In which The Author gets lost in translation
As far as I understand it, in Zen Buddhism, Satori can be considered as the first step towards Nirvana. If Nirvana is perfect peace and bliss resulting from enlightenment, then Satori is a glimpse of self-awareness which opens the way to deeper understanding of one’s own nature. ‘Searching for Satori’ is also a line from a Bauhaus song, ‘A Kick in the Eye’, which I haven’t listened to for many years. It just made a nice title for tonight’s little musing. I don’t know very much about Buddhism, so if I’m wrong, please don’t take me too much to task…
By 9.30 on Sunday night, most of the people who’d packed the pub for the rugby and the band had drifted away. Only the die-hards remained. I was doing the crossword when I overheard one of those pub arguments that often break out spontaneously, and usually with no hope of sensible resolution. They just enter a weird time loop, going round and round in circles until one person or the other goes home/falls asleep/dies/whatever.
I’ve been a witness to many of these over the years. I always enjoy observing the intellectual cut-and-thrust going on at the bar or at the adjacent table. As a general rule, the topic is something about which I have no interest (football, say, or cars). For this reason I usually manage to keep my head down, rather than get involved. There’s a nice picture doing the rounds on Facebook at the moment:
Last time I got actively embroiled in such a discussion, it concerned the origins of the English language. I don’t think any of the AAPAA members involved knew very much about the subject. They’d probably read odd bits in the side columns of tabloid newspapers over the years, and maybe even seen something on the television. I’ve read numerous books on the subject, as it’s been an interest of mine for thirty years or so. I’d also only recently finished a university module called History and Development of the English Language.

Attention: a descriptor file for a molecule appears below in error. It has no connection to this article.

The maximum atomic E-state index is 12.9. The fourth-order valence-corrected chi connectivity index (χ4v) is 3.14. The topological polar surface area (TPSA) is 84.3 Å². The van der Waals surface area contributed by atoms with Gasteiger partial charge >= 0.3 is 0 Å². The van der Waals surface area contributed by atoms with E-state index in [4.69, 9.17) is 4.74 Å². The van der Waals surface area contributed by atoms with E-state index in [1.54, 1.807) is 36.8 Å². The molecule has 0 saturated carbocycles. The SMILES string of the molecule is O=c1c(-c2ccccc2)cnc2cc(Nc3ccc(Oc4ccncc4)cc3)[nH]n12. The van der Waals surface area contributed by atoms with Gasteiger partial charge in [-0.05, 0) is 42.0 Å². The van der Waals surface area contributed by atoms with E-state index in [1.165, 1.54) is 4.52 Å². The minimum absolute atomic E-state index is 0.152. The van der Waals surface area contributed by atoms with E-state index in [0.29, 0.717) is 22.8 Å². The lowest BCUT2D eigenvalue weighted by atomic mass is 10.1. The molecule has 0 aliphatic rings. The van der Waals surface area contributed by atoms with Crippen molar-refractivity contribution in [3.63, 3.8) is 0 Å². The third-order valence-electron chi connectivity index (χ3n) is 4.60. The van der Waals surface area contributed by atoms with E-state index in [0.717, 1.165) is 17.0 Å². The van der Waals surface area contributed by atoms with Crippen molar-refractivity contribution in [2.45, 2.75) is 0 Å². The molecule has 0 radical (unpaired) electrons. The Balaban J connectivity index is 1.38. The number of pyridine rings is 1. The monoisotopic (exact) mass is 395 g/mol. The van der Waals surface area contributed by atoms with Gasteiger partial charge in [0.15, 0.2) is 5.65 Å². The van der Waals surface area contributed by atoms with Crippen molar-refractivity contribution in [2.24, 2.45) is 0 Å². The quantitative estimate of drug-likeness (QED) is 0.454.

Consequently, I felt rather more qualified than the majority of the mass debaters to offer some input. After trying to lay a few misconceptions to rest and bring them up to speed on the current state of research, one of them as good as told me that I was talking out of my arse.
A couple of days later, I tracked down this esteemed authority on linguistics in a different pub. It wasn’t hard. I just followed the smell of bullshit until I found him propping up the bar as usual. Prepared for such an eventuality, I showed him the relevant chapter in David Crystal’s The Cambridge Encyclopedia of the English Language, which has lived in my reference library for nearly fifteen years. In the face of such compelling evidence, I’d expected at least an apology, and maybe even a pint for my trouble.
Not a fucking hope! As far as my drinking companion was concerned, the scholarly opinion was worthless. So, just for a moment, let’s examine their respective credentials.
According to his own website, David Crystal